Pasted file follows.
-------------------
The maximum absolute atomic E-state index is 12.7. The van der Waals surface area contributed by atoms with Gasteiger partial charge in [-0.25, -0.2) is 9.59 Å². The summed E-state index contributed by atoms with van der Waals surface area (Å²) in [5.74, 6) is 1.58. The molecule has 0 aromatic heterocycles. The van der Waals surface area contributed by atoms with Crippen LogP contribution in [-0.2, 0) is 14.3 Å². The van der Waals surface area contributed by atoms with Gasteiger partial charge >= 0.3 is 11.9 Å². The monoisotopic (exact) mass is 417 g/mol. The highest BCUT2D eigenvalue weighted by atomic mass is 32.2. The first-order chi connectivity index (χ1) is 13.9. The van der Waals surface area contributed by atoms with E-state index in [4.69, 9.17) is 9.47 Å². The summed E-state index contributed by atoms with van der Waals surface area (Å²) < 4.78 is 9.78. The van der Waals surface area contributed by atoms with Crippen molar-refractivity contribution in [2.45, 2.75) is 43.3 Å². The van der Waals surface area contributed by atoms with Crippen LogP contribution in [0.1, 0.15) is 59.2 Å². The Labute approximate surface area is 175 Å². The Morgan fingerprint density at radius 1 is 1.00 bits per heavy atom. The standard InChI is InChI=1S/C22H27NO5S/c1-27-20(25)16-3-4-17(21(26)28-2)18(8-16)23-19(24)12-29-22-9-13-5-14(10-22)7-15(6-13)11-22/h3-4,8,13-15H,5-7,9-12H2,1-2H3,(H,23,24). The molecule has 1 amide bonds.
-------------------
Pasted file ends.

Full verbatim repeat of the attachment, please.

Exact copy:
The maximum absolute atomic E-state index is 12.7. The van der Waals surface area contributed by atoms with Gasteiger partial charge in [-0.25, -0.2) is 9.59 Å². The summed E-state index contributed by atoms with van der Waals surface area (Å²) in [5.74, 6) is 1.58. The molecule has 0 aromatic heterocycles. The van der Waals surface area contributed by atoms with Crippen LogP contribution in [-0.2, 0) is 14.3 Å². The van der Waals surface area contributed by atoms with Gasteiger partial charge >= 0.3 is 11.9 Å². The monoisotopic (exact) mass is 417 g/mol. The highest BCUT2D eigenvalue weighted by atomic mass is 32.2. The first-order chi connectivity index (χ1) is 13.9. The van der Waals surface area contributed by atoms with E-state index in [4.69, 9.17) is 9.47 Å². The summed E-state index contributed by atoms with van der Waals surface area (Å²) < 4.78 is 9.78. The van der Waals surface area contributed by atoms with Crippen molar-refractivity contribution in [2.45, 2.75) is 43.3 Å². The van der Waals surface area contributed by atoms with Crippen LogP contribution in [0.1, 0.15) is 59.2 Å². The Labute approximate surface area is 175 Å². The Morgan fingerprint density at radius 1 is 1.00 bits per heavy atom. The standard InChI is InChI=1S/C22H27NO5S/c1-27-20(25)16-3-4-17(21(26)28-2)18(8-16)23-19(24)12-29-22-9-13-5-14(10-22)7-15(6-13)11-22/h3-4,8,13-15H,5-7,9-12H2,1-2H3,(H,23,24). The molecule has 1 amide bonds.